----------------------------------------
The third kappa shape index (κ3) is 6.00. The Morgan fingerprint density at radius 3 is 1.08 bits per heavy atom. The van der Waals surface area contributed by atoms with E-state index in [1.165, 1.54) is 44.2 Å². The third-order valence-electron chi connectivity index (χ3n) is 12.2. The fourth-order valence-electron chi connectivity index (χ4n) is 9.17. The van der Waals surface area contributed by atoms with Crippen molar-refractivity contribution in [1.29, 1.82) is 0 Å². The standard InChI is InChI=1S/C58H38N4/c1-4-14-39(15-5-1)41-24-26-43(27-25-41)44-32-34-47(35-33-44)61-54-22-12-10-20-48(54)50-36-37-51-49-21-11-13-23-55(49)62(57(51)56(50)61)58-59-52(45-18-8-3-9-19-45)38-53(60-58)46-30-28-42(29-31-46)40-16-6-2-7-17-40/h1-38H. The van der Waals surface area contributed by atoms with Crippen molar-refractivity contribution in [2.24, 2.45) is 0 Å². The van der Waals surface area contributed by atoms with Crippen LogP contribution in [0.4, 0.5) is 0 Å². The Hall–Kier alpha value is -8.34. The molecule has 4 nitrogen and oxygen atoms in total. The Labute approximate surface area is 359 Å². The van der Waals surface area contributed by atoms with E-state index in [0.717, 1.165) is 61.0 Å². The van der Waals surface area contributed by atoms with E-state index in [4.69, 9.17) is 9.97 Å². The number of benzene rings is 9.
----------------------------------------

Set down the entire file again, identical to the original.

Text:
The third kappa shape index (κ3) is 6.00. The Morgan fingerprint density at radius 3 is 1.08 bits per heavy atom. The van der Waals surface area contributed by atoms with E-state index in [1.165, 1.54) is 44.2 Å². The third-order valence-electron chi connectivity index (χ3n) is 12.2. The fourth-order valence-electron chi connectivity index (χ4n) is 9.17. The van der Waals surface area contributed by atoms with Crippen molar-refractivity contribution in [1.29, 1.82) is 0 Å². The standard InChI is InChI=1S/C58H38N4/c1-4-14-39(15-5-1)41-24-26-43(27-25-41)44-32-34-47(35-33-44)61-54-22-12-10-20-48(54)50-36-37-51-49-21-11-13-23-55(49)62(57(51)56(50)61)58-59-52(45-18-8-3-9-19-45)38-53(60-58)46-30-28-42(29-31-46)40-16-6-2-7-17-40/h1-38H. The van der Waals surface area contributed by atoms with Crippen molar-refractivity contribution in [2.24, 2.45) is 0 Å². The van der Waals surface area contributed by atoms with Crippen LogP contribution in [0.4, 0.5) is 0 Å². The Hall–Kier alpha value is -8.34. The molecule has 4 nitrogen and oxygen atoms in total. The Labute approximate surface area is 359 Å². The van der Waals surface area contributed by atoms with E-state index in [0.717, 1.165) is 61.0 Å². The van der Waals surface area contributed by atoms with E-state index in [4.69, 9.17) is 9.97 Å². The number of benzene rings is 9.